Gas carburization

With the thermo chemical diffusion process, case hardening is highly significant. Prior to the actual hardening, the surface of the workpiece is enriched with carbon. This is carried out by heating the respective product in a carbon-emitting medium to an austenitising temperature and then more or less maintaining this. This carburizing process is carbon diffusion.

It is therefore clear that the carburizing depth is a function of temperature and time. The carburizing medium used may be powder or granulate, molten salts and gasses. The introduction of the carbon is controlled such that the surface layer generally exhibits an eutectoid composition (C=O.8 %). If excess carbon results (C>O.8 %), Fe3C separates out at the grain boundary. We obtain grain boundary cementite, which results in severe brittleness. Following carburization the workpieces are hardened. This can take place through direct quenching from the carburizing temperature (direct hardening). However, depending on the workpiece characteristic requirements other processes are also possible.

During carburizing, the core structure does not change in terms of its chemical composition. With extended holding times at the carburizing temperature grain coarsening occurs.

During direct hardening, reduction to the surface hardening temperature usually takes place prior to quenching. This avoids a superheated hardening of the C-rich surface structure.
With so-called single hardening, cooling to room temperature takes place slowly after carburizing. If necessary it is possible to carry out intermediate processing, e.g. partial processing of the case layer. After this, austenitising takes place once more, either to core hardness temperature or surface hardness temperature, before subsequent quenching.

With core hardening the surface is superheated and hardened, the martensite is coarsely granular and it is necessary to reckon with a greater retained austenite content. Surface hardening results in an optimum surface structure. However, the core structure contains martensite as well as residual ferrite.
A further option is double hardening. With this process, core hardening (usually direct hardening) is followed by a second hardening at surface temperature. The surface structure is optimum here. The core structure is re-refined, although it does retain some residual ferrite.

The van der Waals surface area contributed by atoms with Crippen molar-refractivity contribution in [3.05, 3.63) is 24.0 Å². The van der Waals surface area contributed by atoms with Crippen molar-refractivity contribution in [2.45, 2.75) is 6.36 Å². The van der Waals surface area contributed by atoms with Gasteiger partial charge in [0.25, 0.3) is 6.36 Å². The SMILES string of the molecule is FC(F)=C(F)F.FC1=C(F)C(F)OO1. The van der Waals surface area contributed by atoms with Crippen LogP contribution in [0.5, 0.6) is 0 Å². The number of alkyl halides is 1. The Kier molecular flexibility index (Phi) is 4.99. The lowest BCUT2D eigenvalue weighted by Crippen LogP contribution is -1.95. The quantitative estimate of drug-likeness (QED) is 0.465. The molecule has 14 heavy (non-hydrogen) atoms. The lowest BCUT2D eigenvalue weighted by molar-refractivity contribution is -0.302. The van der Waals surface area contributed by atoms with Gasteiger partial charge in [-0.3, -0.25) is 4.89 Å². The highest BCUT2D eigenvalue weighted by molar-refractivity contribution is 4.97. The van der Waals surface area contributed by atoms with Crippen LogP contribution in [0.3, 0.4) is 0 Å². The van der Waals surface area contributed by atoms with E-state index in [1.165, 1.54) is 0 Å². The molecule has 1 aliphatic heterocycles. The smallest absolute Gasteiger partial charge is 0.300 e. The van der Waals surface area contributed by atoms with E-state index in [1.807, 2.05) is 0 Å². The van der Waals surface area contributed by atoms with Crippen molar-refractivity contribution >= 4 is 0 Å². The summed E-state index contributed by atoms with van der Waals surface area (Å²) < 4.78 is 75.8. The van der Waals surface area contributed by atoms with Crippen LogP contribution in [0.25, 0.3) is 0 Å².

With staged hardening, following carburizing in a thermal bath (at approx. 650 °C) isolthermal cooling takes place in the perlite stage. Hardening subsequently takes place at surface hardening temperature. This process results in a very fine grained surface structure. After all hardening processes, subsequent tempering is carried out at 150 and 200 °C.

Case-hardened workpieces possess a hard surface layer and a significantly softer, tougher core. The surface hardness usually lies between 60 and 64 HRc. The case hardening depth (Eht) may vary within a relatively large range as a result of the selection of the carburization depth. The core hardness results from the chemical composition of the material used and the hardness conditions. In addition to increasing the wear resistance, the case hardening also improves the fatigue strength.
Today, gas nitriding is very common. Various processes exist for generating the suitable furnace atmosphere. On the one hand it is possible to use a gas carrier, to which carburizing gases such as methane, propane and similar are added. On the other hand it is also possible to carry out gas carburizing without a gas carrier. With the so-called drip-feed method, organic liquids and mixtures thereof are dripped directly into the charged furnace chamber, which is heated to the carburization temperature. These liquids evaporate and split in the furnace heat. During the splitting process diffusible carbon products are generated. Today, modern systems are available with control and regulation devices, which are able to guarantee specific furnace atmospheres, in order that faultless cases result. Gas carburization offers a clean, environmentally friendly process.